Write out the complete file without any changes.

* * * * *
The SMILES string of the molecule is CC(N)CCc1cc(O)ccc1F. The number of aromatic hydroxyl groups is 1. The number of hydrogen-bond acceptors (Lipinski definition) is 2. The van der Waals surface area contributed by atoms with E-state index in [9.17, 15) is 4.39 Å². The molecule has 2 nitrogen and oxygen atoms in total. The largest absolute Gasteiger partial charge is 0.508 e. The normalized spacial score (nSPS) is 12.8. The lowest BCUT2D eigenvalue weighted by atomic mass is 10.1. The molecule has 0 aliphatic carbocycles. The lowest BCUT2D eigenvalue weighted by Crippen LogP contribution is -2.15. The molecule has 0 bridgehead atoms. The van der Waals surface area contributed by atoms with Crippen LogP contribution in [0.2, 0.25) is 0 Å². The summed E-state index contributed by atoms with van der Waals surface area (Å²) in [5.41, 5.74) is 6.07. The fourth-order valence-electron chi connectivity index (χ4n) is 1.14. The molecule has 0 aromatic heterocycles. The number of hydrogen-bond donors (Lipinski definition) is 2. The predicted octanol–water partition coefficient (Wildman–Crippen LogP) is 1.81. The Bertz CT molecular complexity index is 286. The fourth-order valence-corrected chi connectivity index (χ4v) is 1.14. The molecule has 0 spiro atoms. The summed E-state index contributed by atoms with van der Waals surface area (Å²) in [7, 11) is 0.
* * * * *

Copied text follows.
The SMILES string of the molecule is CC(N)CCc1cc(O)ccc1F. The number of aromatic hydroxyl groups is 1. The number of hydrogen-bond acceptors (Lipinski definition) is 2. The van der Waals surface area contributed by atoms with E-state index in [9.17, 15) is 4.39 Å². The molecule has 2 nitrogen and oxygen atoms in total. The largest absolute Gasteiger partial charge is 0.508 e. The normalized spacial score (nSPS) is 12.8. The lowest BCUT2D eigenvalue weighted by atomic mass is 10.1. The molecule has 0 aliphatic carbocycles. The lowest BCUT2D eigenvalue weighted by Crippen LogP contribution is -2.15. The molecule has 0 bridgehead atoms. The van der Waals surface area contributed by atoms with Crippen LogP contribution in [0.2, 0.25) is 0 Å². The summed E-state index contributed by atoms with van der Waals surface area (Å²) in [5.41, 5.74) is 6.07. The fourth-order valence-electron chi connectivity index (χ4n) is 1.14. The molecule has 0 aromatic heterocycles. The number of hydrogen-bond donors (Lipinski definition) is 2. The predicted octanol–water partition coefficient (Wildman–Crippen LogP) is 1.81. The Bertz CT molecular complexity index is 286. The fourth-order valence-corrected chi connectivity index (χ4v) is 1.14. The molecule has 0 spiro atoms. The summed E-state index contributed by atoms with van der Waals surface area (Å²) in [7, 11) is 0.